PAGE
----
Did you know you can eat a whole hibiscus? And munch on pansies too?
Well neither did we until we sat down with our in-house Horticulturist, Greg, to learn about the edible garden on our rooftop and tips on how to grow edible flowers from home.
How long have you been growing our edible flowers on the rooftop at The Grounds?
We started in the early winter of 2017, so it’s been almost a year and a half.
Why did you decide to start?
I was inspired to get it going as I saw the amount of edible flowers that were being served at The Grounds, and I felt that there was an in-house market to start growing these ourselves. At the moment, we are growing around 30 varieties.
The flowers look super delicate – what care do you have to give them?
They are very needy, but in saying that, my practice here is all organic. We care for our edible flower garden with very light, micro-spray watering from underneath. It doesn’t take much to bruise the flowers, so handling is very important.
Do the flowers need any preparation before they can be eaten, or are they ready straight from the garden?
The flowers are all hand-picked, stored in a clean container and ready to be eaten. They don’t need to be washed as they are continually cleaned during the light watering process.
Do the flowers have different flavours?
There are a vast array of flavours for edible flowers. It can range from a peppery flavour to a salty flavour. Some are sweet and some are distinctly sour in taste, but this works well in drinks for example.
Do you have a favourite edible flower?
I think that would have to be the hibiscus. They’re amazing. You can actually eat the whole flower, some people say they remind them of cranberries.
Beside from the hibiscus, are there any other flowers that are surprisingly edible? Can you go munch on a rose?
You can! Roses are beautiful and it’s the petals that are edible. That’s probably my second favourite flower.
So what differentiates an edible flower from a non-edible flower?
That’s a good question. There are a lot of flowers which you cannot eat because they are poisonous. Research is most important! There are actually apps these days which allow you to take a photo of a flower and it will tell you what variety it is.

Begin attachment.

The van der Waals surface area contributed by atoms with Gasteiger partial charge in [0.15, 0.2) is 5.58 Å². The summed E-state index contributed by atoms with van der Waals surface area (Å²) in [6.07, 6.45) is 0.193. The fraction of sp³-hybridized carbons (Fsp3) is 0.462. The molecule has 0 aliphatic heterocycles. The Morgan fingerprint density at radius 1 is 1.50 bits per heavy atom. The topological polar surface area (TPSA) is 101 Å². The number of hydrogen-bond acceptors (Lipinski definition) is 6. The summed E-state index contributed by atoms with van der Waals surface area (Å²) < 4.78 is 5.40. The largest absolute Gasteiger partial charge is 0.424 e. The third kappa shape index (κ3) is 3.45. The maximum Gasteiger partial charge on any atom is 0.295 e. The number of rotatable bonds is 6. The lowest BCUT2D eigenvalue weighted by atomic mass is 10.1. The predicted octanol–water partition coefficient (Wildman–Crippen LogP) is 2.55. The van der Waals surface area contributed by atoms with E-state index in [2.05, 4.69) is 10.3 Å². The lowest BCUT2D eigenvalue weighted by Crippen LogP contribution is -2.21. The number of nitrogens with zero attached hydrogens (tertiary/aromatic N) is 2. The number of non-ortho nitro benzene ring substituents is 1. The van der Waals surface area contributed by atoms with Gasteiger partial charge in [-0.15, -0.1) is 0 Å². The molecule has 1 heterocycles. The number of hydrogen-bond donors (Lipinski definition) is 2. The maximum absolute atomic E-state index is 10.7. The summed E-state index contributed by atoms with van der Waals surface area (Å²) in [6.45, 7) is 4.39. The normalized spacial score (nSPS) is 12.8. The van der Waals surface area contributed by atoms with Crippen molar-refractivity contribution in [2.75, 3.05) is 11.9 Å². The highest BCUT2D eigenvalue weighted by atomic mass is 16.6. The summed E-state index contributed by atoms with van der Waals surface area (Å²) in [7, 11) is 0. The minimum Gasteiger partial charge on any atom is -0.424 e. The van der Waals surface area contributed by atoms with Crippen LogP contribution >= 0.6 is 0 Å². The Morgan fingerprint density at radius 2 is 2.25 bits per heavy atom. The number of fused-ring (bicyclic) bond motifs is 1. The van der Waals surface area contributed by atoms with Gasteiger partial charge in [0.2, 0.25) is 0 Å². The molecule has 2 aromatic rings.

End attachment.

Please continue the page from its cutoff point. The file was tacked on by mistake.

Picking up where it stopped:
Can anyone grow them at home?
100%! At The Grounds, the majority of the flowers we grow are perennial (they last for several years) or annual. They are mostly grown by seed so they are very easily propagated. Some people actually call them weeds, as they can grow out of control without proper care. That’s why on a level of growing, it’s fairly simple. If you have an interest, it’s definitely worthwhile pursuing.
If you’re a beginner, pansies are a great flower to start with. They come in a multitude of colours and grow through autumn, winter and spring, so seeds will be available to purchase from your local garden centre or nursery within the next month. Snapdragons and violets are also easy to grow and great for someone starting out.
So what do these flowers need to grow?
Edible flowers require at least eight hours of sun per day and water is key. They also need to be feed. For flowers in particular, there is an N-P-K chemical ratio (nitrogen, phosphorus and potassium). To promote ultimate flowering, I recommend using organic fertilisers that are higher in potassium. I’ve also found the more you pick them, the more they produce as well.
One final question – if you were a flower, what flower would you be?
Ooo, a forget-me-not!
We certainly will not forget this interview! If you are starting to grow your own edible flower garden at home, don’t forget Greg’s top three tips:
- Good, well-drained, organic soil.
Good luck and happy gardening!